marie kondo life changing magic of tidying up

The Life-Changing Magic of Tidying Up

One day, a little packet arrived in my mailbox. My publisher had sent me a copy of this book with a note tucked inside the cover, saying that it created a sensation in their office, so they wanted me to have a copy. Thumbing through The Life-Changing Magic of Tidying Up, I could see why they found it so inspirational. (And with over 2 million copies sold, we’re apparently not the only ones.) Just after I started reading it, I spent a few days going through all of my clothes and shoes, and cleared out half of the drawers in my bedroom, seeing something called “empty space” for the first time in years. It was, indeed, life-changing. And kind of “magic” that I got off my duff and did it.

Next up? Getting around to the rest of Marie Kondo’s suggestions. This pocket-sized book is great motivation not just for cleaning out closets, but for making space in your life, and moving forward on a number of things. It was a great gift to me, and worth passing along to friends as well.


chocolates gift

Nunu Chocolate, Woodblock Chocolate, and Dandelion Chocolates

Who doesn’t love chocolate? In the last decade or so, there’s been an explosion of wonderful chocolate makers and chocolatiers in America. As someone described it to me, it’s a true American revolution. A few favorites that have been part of the revolution are Dandelion Chocolates and Nunu Chocolates, both owned by people who I first met in Paris – of all places.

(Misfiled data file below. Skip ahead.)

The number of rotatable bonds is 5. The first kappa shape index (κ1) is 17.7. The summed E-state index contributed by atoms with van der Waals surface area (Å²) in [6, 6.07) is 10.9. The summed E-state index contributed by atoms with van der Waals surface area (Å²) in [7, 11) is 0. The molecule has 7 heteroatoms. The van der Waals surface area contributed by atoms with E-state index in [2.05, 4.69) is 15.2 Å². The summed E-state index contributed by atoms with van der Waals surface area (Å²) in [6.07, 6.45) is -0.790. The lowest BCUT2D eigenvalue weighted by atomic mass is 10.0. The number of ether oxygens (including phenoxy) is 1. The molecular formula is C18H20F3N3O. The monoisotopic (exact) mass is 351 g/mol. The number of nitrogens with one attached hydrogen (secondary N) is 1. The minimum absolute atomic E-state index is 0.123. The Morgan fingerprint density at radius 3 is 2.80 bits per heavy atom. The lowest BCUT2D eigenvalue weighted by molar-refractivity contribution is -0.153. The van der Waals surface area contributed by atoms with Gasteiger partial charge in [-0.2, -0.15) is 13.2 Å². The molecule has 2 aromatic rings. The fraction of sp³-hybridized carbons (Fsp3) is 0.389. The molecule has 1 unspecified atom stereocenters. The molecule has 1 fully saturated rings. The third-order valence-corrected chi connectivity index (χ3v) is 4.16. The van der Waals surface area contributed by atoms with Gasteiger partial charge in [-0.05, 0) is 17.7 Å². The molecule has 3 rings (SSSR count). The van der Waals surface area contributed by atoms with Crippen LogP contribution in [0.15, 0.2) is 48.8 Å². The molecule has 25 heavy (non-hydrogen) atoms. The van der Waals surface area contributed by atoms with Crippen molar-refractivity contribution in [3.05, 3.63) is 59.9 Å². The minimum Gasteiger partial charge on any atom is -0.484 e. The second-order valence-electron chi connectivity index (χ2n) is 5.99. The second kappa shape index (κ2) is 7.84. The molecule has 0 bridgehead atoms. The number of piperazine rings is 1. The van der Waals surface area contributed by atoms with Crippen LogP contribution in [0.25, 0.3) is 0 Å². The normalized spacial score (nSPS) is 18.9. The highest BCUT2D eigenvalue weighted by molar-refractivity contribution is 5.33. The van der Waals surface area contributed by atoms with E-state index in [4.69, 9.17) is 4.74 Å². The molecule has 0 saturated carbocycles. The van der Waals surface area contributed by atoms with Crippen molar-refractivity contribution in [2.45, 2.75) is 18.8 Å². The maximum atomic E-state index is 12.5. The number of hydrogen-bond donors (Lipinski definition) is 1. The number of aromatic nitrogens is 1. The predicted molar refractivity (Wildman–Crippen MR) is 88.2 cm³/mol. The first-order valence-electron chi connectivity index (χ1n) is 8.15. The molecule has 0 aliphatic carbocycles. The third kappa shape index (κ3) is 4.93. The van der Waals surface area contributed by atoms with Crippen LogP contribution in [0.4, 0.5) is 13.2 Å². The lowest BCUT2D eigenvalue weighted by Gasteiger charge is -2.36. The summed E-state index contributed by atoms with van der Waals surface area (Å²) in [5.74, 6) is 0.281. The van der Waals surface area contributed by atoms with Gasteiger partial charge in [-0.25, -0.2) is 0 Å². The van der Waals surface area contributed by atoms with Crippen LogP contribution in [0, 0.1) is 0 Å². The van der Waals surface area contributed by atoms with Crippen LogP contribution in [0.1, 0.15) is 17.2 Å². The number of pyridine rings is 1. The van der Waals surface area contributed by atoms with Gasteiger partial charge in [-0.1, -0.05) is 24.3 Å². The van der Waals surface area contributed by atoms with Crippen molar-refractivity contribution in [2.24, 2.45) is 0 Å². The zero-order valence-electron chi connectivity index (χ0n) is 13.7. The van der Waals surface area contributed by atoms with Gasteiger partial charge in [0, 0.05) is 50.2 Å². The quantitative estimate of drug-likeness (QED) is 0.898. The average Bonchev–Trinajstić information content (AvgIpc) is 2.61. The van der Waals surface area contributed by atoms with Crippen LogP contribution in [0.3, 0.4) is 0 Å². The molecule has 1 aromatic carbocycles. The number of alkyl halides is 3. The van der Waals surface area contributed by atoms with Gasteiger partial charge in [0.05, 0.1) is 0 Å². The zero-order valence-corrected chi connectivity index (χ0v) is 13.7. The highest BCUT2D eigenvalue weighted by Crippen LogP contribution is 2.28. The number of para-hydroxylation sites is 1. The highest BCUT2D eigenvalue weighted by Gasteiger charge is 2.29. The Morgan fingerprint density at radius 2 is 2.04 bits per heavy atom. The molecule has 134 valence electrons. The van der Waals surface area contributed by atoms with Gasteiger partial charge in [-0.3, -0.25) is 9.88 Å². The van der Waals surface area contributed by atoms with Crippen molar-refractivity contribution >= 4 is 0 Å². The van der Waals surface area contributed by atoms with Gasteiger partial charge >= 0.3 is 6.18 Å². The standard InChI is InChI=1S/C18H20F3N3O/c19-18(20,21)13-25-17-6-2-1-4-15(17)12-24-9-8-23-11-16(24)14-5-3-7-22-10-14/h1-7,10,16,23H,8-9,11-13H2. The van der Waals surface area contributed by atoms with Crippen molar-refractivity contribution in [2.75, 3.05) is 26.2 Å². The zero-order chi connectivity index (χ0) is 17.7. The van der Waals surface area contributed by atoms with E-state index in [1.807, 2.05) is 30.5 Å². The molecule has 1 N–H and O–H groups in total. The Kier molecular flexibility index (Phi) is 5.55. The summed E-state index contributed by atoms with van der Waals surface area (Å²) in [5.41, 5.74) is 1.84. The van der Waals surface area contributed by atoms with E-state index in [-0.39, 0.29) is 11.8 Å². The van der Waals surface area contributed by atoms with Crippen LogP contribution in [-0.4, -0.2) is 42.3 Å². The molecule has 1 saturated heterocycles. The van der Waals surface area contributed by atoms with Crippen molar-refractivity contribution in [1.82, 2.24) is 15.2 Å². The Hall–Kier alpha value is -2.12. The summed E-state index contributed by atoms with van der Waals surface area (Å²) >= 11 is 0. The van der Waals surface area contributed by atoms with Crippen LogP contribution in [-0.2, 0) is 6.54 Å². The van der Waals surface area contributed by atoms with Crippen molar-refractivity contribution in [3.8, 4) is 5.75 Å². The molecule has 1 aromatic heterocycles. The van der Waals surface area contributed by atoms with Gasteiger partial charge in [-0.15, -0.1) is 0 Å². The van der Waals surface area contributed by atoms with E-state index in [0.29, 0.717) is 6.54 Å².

Dandelion changes their bars depending on whatever beans they can get their hands on, and they’re roasted and ground in their tiny factory in San Francisco. They offer a wrapped gift set, which are three bars and a letterpress tasting guide, as well as sets of three bars. Due to high demand, availability may be limited. (Disclosure: I am a small shareholder in the company.) The folks at Nunu chocolates offer various chocolate assortments, including a Beer Box, blended with craft beers in Brooklyn, the Booze Box with mezcal, rye, and absinthe, as well as a Caramel Blend, melded with various nuts and salt. Bonus: Both companies will deliver gifts for you.